The other night I sat down with a beer and some friends to watch Indie Game: The Movie. I have a thing for documentaries. Most people would rather watch Die Hard 17 than anything educational, which means free streaming sites are rife with barely watched documentaries. The topics range from prison culture to life after a disfiguring bear attack — I watch ‘em all. So when I saw the heartfelt trailer for Indie Game: The Movie back when it first hit the blogosphere I knew I’d have to give it a watch.
The film was the end result of a successful Kickstarter, following three groups of developers at different phases in the arduous process of bringing an indie game from development to the consumer. I admit I had some reservations. Generally anything concerning video games that becomes even remotely mainstream fails to represent the medium accurately — see any video game film adaptation, the VGAs, and hell, even E3 to some degree. There is this tendency to try to Hollywood-ify the gaming industry, as if everything appearing on a television would benefit from Micheal Bay-ification, plastic surgery, and invasive advertisements.
To my pleasant surprise Indie Game: The Movie is all substance. Each developer is asked hard-hitting questions, such as how they put themselves into their work. Some answers were forced or underdeveloped, others were unmistakably from the heart. Edmund McMillen (of Super Meat Boy fame) speaks at length about his social awkwardness growing up in sunny California. He preferred to play games inside while most kids his age surfed or skateboarded. Later in life he would craft a game in which the player would solve a number of problems for different NPCs, each representing a crippling anxiety he’s dealt with his entire life. By the end of his heartfelt explanation, we were both on the verge of tears.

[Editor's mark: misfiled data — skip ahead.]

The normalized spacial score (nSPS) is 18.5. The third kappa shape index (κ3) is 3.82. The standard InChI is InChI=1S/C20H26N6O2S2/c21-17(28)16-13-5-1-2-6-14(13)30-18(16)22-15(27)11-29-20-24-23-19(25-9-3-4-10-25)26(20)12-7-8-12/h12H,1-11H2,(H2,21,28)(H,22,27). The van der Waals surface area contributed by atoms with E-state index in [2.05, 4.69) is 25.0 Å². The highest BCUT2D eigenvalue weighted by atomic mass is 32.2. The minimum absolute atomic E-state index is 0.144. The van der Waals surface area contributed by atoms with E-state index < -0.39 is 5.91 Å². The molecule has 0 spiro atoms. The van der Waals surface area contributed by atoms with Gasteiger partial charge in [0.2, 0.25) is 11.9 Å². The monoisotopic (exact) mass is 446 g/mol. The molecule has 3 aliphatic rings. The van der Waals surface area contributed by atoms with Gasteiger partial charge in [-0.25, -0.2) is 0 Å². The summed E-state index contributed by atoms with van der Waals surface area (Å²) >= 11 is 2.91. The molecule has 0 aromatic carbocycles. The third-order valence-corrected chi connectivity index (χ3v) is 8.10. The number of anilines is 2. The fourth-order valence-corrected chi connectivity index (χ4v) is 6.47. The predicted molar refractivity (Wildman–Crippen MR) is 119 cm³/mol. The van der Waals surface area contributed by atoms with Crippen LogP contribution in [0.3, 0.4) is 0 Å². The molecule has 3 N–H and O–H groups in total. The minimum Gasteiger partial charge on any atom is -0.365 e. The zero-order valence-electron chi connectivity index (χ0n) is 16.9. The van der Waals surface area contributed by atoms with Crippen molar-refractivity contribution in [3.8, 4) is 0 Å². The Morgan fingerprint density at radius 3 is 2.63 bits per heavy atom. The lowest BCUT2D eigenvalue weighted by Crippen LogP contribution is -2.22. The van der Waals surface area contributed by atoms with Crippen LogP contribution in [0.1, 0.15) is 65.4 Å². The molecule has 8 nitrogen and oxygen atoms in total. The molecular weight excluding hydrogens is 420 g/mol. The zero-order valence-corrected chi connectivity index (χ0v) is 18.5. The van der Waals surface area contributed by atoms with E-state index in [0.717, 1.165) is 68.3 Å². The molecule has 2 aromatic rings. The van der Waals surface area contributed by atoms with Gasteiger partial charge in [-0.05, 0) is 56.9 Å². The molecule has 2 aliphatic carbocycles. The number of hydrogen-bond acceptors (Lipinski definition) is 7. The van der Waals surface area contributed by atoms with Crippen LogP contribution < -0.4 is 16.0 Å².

The film also examines the different struggles the developers face on their journey to realize their dreams. Most memorable, perhaps, are the complex legal hardships Phil Fish endures due to his partner jumping ship. This leaves him in an incredibly uncertain situation as both an important trade show and the game’s release loom overhead. ”If I see him, I’ll kill him,” he explains with an expression mirroring that sentiment. As the viewer, these frustrations and hardships were just as devastating to me, as I’d come to have a profound understanding of what was riding on the completion of each game.
Indie Game: The Movie masterfully paints a candid picture of fragile yet devoted individuals championing a fledgling medium. To them there is no other way to express themselves, and they’ll stop at nothing to make it happen. I was moved, inspired, and — best of all — educated. Can’t recommend this one enough.